Robustness-based model validation of an apoptosis signalling network model Schliemann, Monica ; ; Bullinger, Eric in Proceedings of the 16th IFAC Symposium on System Identification, Brussels, Belgium, 11–13 July 2012 (2012) Models of intracellular biochemical reaction networks are difficult to parameterise due to the low number of quantitative time series experimental values. Therefore, model validation or invalidation plays ... [more ▼] Models of intracellular biochemical reaction networks are difficult to parameterise due to the low number of quantitative time series experimental values. Therefore, model validation or invalidation plays an important role, as it allows to check qualitatively whether a model structure is suited or not to reproduce qualitatively the experimental findings. This paper analyses the robustness of an experimentally validated polynomial differential equation model of TNF-induced pro-and anti-apoptotic signalling. The bistability of the median model is shown robust to large single parameter variations. Only two parameters (XIAP and Procaspase-3 production rates) are shown to be fragile, in particular when changed simultaneously. Therefore, the model seems valid from the point of view of robustness analysis of the bistability. Many biological experiments quantify average concentrations or the percentage of viable cells, while other methods such as microscopy-based experiments observe single cells. The integration of single cell and cell population behaviour of TNF-induced pro- and anti-apoptotic signalling has been achieved via a cell ensemble model, whose robustness is also analysed here. We show that within the cell population there are cells with not only quantitative differences, but also qualitative ones. In particular, all cells are not bistable. The degree of robustness applicable for the median cell is expanded to combine mono- and bistable models. This measure, applied solely to the two-dimensional subspace of fragile parameters, is shown to correlate well with the time of death. While robustness of bistability can serve for model validation of the median cell model, it cannot for the model of the cell population. [less ▲] Detailed reference viewed: 33 (5 ULg)Heterogeneity Reduces Sensitivity of Cell Death for TNF-Stimuli Schliemann, Monica ; Bullinger, Eric ; et al in BMC Systems Biology (2011), 5 Background Apoptosis is a form of programmed cell death essential for the maintenance of homeostasis and the removal of potentially damaged cells in multicellular organisms. By binding its cognate ... [more ▼] Background Apoptosis is a form of programmed cell death essential for the maintenance of homeostasis and the removal of potentially damaged cells in multicellular organisms. By binding its cognate membrane receptor, TNF receptor type 1 (TNF-R1), the proinflammatory cytokine Tumor Necrosis Factor (TNF) activates pro-apoptotic signaling via caspase activation, but at the same time also stimulates nuclear factor kappaB (NF-kappaB)-mediated survival pathways. Differential dose-response relationships of these two major TNF signaling pathways have been described experimentally and using mathematical modeling. However, the quantitative analysis of the complex interplay between pro- and anti-apoptotic signaling pathways is an open question as it is challenging for several reasons: the overall signaling network is complex, various time scales are present, and cells respond quantitatively and qualitatively in a heterogeneous manner. Results This study analyzes the complex interplay of the crosstalk of TNF-R1 induced pro- and anti-apoptotic signaling pathways based on an experimentally validated mathematical model. The mathematical model describes the temporal responses on both the single cell level as well as the level of a heterogeneous cell population, as observed in the respective quantitative experiments using TNF-R1 stimuli of different strengths and durations. Global sensitivity of the heterogeneous population was quantified by measuring the average gradient of time of death versus each population parameter. This global sensitivity analysis uncovers the concentrations of Caspase-8 and Caspase-3, and their respective inhibitors BAR and XIAP, as key elements for deciding the cell's fate. A simulated knockout of the NF-kappaB-mediated anti-apoptotic signaling reveals the importance of this pathway for delaying the time of death, reducing the death rate in the case of pulse stimulation and significantly increasing cell-to-cell variability. Conclusions Cell ensemble modeling of a heterogeneous cell population including a global sensitivity analysis presented here allowed us to illuminate the role of the different elements and parameters on apoptotic signaling. The receptors serve to transmit the external stimulus; procaspases and their inhibitors control the switching from life to death, while NF-kappaB enhances the heterogeneity of the cell population. The global sensitivity analysis of the cell population model further revealed an unexpected impact of heterogeneity, i.e. the reduction of parametric sensitivity. [less ▲] Detailed reference viewed: 73 (16 ULg)Identification of biochemical reaction networks using a parameter-free coordinate system Fey, Dirk ; ; Bullinger, Eric in Iglesias, P. A.; Ingalls, B. (Eds.) Control-Theoretic Approaches in Systems Biology (2009) A fundamental step in systems biology is the estimation of kinetic parameters, such as association and dissociation constants. Often, their direct estimation from in-vivo studies on isolated reactions is ... [more ▼] A fundamental step in systems biology is the estimation of kinetic parameters, such as association and dissociation constants. Often, their direct estimation from in-vivo studies on isolated reactions is expensive, time-consuming or even infeasible. Therefore, it is necessary to estimate them from indirect measurements, such as time-series data. This chapter proposes an observer-based parameter estimation methodology particularly suited for biochemical reaction networks in which the reaction kinetics are described by polynomial or rational functions. The parameter estimation is performed in three steps. First, the system is transformed into a new set of coordinates in which the system is parameter-free. This facilitates the design of a standard observer in the second step. Finally, the parameter estimates are obtained in a straight-forward way from the observer states, transforming them back to the original coordinates. The approach is illustrated by an example of a MAP kinase signaling pathway. [less ▲] Detailed reference viewed: 119 (13 ULg)Identiﬁkation biochemischer Reaktionsnetzwerke: Ein beobachterbasierter Ansatz Bullinger, Eric ; ; et al in At-Automatisierungstechnik (2008), 56(5), 269-279 Dynamic models present a fundamental tool in systems biology, but rely on kinetic parameters, such as association and dissociation constants. Their direct estimation from studies on isolated reactions is ... [more ▼] Dynamic models present a fundamental tool in systems biology, but rely on kinetic parameters, such as association and dissociation constants. Their direct estimation from studies on isolated reactions is usually expensive, time-consuming or even infeasible for large models. As a consequence, they must be estimated from indirect measurements, usually in the form of time-series data. We describe an observer-based parameter estimation approach taking the specific structure of biochemical reaction networks into account. Considering reaction kinetics described by polynomial or rational functions, we propose a three step approach. In a first step, the estimation of not directly measured states is decoupled from the estimation of the parameters using a suitable model extension. In a second step, a specially suited nonlinear observer estimates the extended state. Based on the obtained state estimates, the parameter estimates are calculated in a straightforward way in the final step. The applicability of the approach is exemplified considering a simplified model of the circadian rhythm. [less ▲] Detailed reference viewed: 31 (7 ULg)System and control theory furthers the understanding of biological signal transduction Bullinger, Eric ; ; et al in Queinnec, I.; Tarbouriech, S.; Garcia, G. (Eds.) et al Biology and Control Theory: Current Challenges (2008) This article discusses why novel modelling and analysis methods are required for biological systems, presents recent advances and outlines some future challenges. In this respect, the main focus is placed ... [more ▼] This article discusses why novel modelling and analysis methods are required for biological systems, presents recent advances and outlines some future challenges. In this respect, the main focus is placed upon methods for parameter estimation and sensitivity analysis as they are encountered in systems biology. [less ▲] Detailed reference viewed: 38 (3 ULg)Parameter estimation in kinetic reaction models using nonlinear observers is facilitated by model extensions Fey, Dirk ; ; Bullinger, Eric in 17th IFAC World Congress, Seoul, Korea (2008) Detailed reference viewed: 42 (4 ULg)Nonlinear Sensitivity Analysis of Biochemical Reaction Networks, by Bilinear Approximation ; ; Bullinger, Eric in Proc. of the 2nd Foundations of Systems Biology in Engineering FOSBE 2007, 9–12 September, Stuttgart Germany (2007) Detailed reference viewed: 12 (1 ULg)Results towards identifiability properties of biochemical reaction networks ; ; Bullinger, Eric et al in Proc. of the 45th IEEE Conference on Decision and Control, San Diego, USA (2006, December) In this paper we consider the question of parameter identifiability for biochemical reaction networks, as typically encountered in systems biology. Specifically, we are interested in deriving conditions ... [more ▼] In this paper we consider the question of parameter identifiability for biochemical reaction networks, as typically encountered in systems biology. Specifically, we are interested in deriving conditions on the biochemical reaction network and on the measured outputs that guarantee identifiability of the parameters. Taking the specific system structure of biochemical reaction networks into account, we derive sufficient conditions for local parameter identifiability based on a suitable system expansion which does not any more directly depend on the parameters. Rather, as shown, the problem of identifiability can be recast as the question of observability of the (parameter free) expanded system. The conditions derived are exemplified considering a simple example [less ▲] Detailed reference viewed: 21 (2 ULg)A note on stability, robustness and performance of output feedback nonlinear model predictive control ; ; Bullinger, Eric et al in Journal of Process Control (2003), 13(7), 633-644 In recent years. nonlinear model predictive control (NMPC) schemes have been derived that guarantee stability of the closed loop under the assumption of full state information. However, only limited ... [more ▼] In recent years. nonlinear model predictive control (NMPC) schemes have been derived that guarantee stability of the closed loop under the assumption of full state information. However, only limited advances have been made with respect to output feedback in the framework of nonlinear predictive control. This paper combines stabilizing instantaneous state feedback NMPC schemes with high-gain observers to achieve output feedback stabilization. For a uniformly observable MIMO system class it is shown that the resulting closed loop is asymptotically stable. Furthermore, the output feedback NMPC scheme recovers the performance of the state feedback in the sense that the region of attraction and the trajectories of the state feedback scheme can be recovered to any degree of accuracy for large enough observer gains, thus leading to semi-regional results. Additionally, it is shown that the output feedback controller is robust with respect to static sector bounded nonlinear input uncertainties. (C) 2003 Elsevier Ltd. All rights reserved. [less ▲] Detailed reference viewed: 27 (1 ULg)Some further results on adaptive lambda-tracking for linear systems with high relative degree Bullinger, Eric ; ; et al in Proc. of the 2000 American Control Conf. (2000) Several adaptive controllers which universally achieve the so-called lambda -tracking have been proposed in the literature. From a practical point of view, previous results are not usable for systems with ... [more ▼] Several adaptive controllers which universally achieve the so-called lambda -tracking have been proposed in the literature. From a practical point of view, previous results are not usable for systems with a high relative degree because of bad numerical conditioning. The paper presents a modified approach overcoming this numerical problem while achieving the same robust stability properties. Stability and convergence of the adaptation is proven for tracking a large class of reference trajectories. The design of the controller is very simple and intuitive, only few parameters have to be tuned and little structural information about the system to be controlled is needed [less ▲] Detailed reference viewed: 19 (0 ULg) |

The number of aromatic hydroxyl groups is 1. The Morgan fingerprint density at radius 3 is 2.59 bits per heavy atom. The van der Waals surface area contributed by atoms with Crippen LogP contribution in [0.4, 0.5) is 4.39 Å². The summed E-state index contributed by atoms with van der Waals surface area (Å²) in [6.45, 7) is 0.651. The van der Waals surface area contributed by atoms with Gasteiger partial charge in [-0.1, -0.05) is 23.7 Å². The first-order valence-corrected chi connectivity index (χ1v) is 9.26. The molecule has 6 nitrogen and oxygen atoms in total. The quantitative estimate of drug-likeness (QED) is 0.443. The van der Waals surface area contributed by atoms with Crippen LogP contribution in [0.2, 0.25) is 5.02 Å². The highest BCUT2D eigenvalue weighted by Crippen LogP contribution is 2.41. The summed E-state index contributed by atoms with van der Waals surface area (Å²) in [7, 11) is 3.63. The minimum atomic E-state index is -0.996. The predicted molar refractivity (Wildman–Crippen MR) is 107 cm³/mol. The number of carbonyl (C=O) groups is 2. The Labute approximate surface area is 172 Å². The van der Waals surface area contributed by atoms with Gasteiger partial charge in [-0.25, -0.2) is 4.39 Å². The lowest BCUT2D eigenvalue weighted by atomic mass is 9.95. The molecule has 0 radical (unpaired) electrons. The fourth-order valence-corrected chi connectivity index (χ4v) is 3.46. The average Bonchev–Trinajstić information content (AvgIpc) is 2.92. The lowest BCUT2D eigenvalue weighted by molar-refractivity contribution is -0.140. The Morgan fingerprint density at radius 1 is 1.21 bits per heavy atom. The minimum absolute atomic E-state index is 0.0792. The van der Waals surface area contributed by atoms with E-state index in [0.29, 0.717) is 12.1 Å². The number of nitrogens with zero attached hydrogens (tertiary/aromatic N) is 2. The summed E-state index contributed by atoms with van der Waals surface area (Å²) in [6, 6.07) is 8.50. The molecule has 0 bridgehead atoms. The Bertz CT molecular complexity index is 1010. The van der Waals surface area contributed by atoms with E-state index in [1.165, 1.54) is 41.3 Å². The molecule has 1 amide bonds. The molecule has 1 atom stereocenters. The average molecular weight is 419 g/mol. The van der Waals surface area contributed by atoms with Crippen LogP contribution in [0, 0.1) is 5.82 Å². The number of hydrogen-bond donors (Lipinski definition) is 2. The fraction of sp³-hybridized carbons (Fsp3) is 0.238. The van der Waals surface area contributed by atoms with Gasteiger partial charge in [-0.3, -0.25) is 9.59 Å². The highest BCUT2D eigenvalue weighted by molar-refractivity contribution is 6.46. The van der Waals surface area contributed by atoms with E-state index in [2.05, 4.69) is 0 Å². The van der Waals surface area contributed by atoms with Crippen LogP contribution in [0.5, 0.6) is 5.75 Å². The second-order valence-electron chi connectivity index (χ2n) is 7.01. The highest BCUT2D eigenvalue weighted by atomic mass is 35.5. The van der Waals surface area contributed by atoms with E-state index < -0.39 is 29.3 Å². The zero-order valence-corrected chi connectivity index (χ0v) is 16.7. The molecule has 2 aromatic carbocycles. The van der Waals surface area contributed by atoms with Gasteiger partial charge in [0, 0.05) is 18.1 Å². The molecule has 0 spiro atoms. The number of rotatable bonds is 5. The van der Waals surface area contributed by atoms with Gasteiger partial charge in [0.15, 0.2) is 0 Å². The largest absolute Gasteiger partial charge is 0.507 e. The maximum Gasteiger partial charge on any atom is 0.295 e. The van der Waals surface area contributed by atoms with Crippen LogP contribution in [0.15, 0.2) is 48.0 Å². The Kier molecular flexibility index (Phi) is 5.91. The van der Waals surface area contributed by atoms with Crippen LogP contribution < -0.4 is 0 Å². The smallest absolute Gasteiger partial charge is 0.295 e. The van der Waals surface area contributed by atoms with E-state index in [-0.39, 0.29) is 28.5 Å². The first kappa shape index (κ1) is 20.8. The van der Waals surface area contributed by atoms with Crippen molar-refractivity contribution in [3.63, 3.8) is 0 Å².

||